The Supreme Court’s Next Big Showdown
The court has already announced that it will hear a challenge to affirmative action in higher education. In that case, a white student rejected by the University of Texas is arguing that the school doesn’t need to choose students based on racial preferences because it already achieves diversity by guaranteeing admission to state residents in the top 10 percent of their high school class.
Affirmative action was upheld nine years ago, but the composition of the court has changed since then. Five members are now openly skeptical of racial preferences. As Chief Justice John Roberts put it in a 2007 case involving integration at the K-12 level: “The way to stop discrimination on the basis of race is to stop discriminating on the basis of race.”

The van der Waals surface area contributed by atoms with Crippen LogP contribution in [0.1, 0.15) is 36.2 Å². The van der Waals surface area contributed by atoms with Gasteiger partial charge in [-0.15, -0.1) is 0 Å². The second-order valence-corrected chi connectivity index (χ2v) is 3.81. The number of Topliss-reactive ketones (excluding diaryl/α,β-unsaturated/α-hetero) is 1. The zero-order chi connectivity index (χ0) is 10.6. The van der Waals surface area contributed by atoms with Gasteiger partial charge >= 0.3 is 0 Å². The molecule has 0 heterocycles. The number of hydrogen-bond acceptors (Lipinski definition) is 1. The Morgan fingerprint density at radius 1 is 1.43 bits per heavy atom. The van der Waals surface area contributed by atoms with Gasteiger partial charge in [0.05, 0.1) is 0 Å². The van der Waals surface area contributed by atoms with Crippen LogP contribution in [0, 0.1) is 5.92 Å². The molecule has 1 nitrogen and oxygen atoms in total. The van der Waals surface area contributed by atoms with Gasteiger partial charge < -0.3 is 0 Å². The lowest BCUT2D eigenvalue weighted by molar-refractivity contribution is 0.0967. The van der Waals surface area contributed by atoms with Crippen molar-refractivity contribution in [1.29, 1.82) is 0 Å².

The justices could also deal a blow to minorities if they take up a challenge to the 1965 Voting Rights Act brought by Shelby County, Ala. Officials there say a provision in that law requiring jurisdictions in 16 mostly southern states to get federal clearance before changing their voting rules—so as not to disenfranchise blacks and other minorities—unfairly targets jurisdictions for racial crimes of the past.